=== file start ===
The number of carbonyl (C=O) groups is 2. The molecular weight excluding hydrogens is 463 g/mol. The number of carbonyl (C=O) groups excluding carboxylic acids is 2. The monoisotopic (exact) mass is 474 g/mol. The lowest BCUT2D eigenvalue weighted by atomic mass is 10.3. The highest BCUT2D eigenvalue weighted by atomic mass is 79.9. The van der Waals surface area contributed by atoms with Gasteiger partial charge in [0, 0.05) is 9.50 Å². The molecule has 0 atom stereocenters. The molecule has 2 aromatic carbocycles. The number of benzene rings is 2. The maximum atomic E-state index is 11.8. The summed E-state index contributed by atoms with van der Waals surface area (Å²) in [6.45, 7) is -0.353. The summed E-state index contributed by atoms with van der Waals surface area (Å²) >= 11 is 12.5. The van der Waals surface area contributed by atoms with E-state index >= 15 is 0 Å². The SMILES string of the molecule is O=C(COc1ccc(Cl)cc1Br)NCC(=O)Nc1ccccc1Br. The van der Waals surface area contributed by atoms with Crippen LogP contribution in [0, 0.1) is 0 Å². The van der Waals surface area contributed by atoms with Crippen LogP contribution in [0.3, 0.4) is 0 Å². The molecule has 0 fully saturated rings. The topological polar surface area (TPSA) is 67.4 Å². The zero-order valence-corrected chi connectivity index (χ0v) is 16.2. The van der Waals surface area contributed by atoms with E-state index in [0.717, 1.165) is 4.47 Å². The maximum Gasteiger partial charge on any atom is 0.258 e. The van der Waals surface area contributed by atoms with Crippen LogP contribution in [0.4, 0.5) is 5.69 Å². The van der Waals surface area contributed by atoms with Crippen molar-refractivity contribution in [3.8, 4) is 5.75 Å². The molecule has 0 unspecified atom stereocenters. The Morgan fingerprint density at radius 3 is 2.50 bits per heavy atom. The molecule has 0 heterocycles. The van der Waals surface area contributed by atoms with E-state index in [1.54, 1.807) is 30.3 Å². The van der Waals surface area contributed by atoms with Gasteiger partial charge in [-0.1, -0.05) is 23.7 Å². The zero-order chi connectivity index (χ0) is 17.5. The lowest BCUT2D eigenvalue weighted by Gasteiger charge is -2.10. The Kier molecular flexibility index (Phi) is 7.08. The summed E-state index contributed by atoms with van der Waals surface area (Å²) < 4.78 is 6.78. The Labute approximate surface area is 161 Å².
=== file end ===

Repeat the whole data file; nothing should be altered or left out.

The number of carbonyl (C=O) groups is 2. The molecular weight excluding hydrogens is 463 g/mol. The number of carbonyl (C=O) groups excluding carboxylic acids is 2. The monoisotopic (exact) mass is 474 g/mol. The lowest BCUT2D eigenvalue weighted by atomic mass is 10.3. The highest BCUT2D eigenvalue weighted by atomic mass is 79.9. The van der Waals surface area contributed by atoms with Gasteiger partial charge in [0, 0.05) is 9.50 Å². The molecule has 0 atom stereocenters. The molecule has 2 aromatic carbocycles. The number of benzene rings is 2. The maximum atomic E-state index is 11.8. The summed E-state index contributed by atoms with van der Waals surface area (Å²) in [6.45, 7) is -0.353. The summed E-state index contributed by atoms with van der Waals surface area (Å²) >= 11 is 12.5. The van der Waals surface area contributed by atoms with E-state index >= 15 is 0 Å². The SMILES string of the molecule is O=C(COc1ccc(Cl)cc1Br)NCC(=O)Nc1ccccc1Br. The van der Waals surface area contributed by atoms with Crippen LogP contribution in [0, 0.1) is 0 Å². The van der Waals surface area contributed by atoms with Crippen LogP contribution in [0.3, 0.4) is 0 Å². The molecule has 0 fully saturated rings. The topological polar surface area (TPSA) is 67.4 Å². The zero-order valence-corrected chi connectivity index (χ0v) is 16.2. The van der Waals surface area contributed by atoms with E-state index in [0.717, 1.165) is 4.47 Å². The maximum Gasteiger partial charge on any atom is 0.258 e. The van der Waals surface area contributed by atoms with Crippen LogP contribution in [0.4, 0.5) is 5.69 Å². The van der Waals surface area contributed by atoms with Crippen molar-refractivity contribution in [3.8, 4) is 5.75 Å². The molecule has 0 unspecified atom stereocenters. The Morgan fingerprint density at radius 3 is 2.50 bits per heavy atom. The molecule has 0 heterocycles. The van der Waals surface area contributed by atoms with E-state index in [1.54, 1.807) is 30.3 Å². The van der Waals surface area contributed by atoms with Gasteiger partial charge in [-0.1, -0.05) is 23.7 Å². The zero-order chi connectivity index (χ0) is 17.5. The lowest BCUT2D eigenvalue weighted by Gasteiger charge is -2.10. The Kier molecular flexibility index (Phi) is 7.08. The summed E-state index contributed by atoms with van der Waals surface area (Å²) < 4.78 is 6.78. The Labute approximate surface area is 161 Å².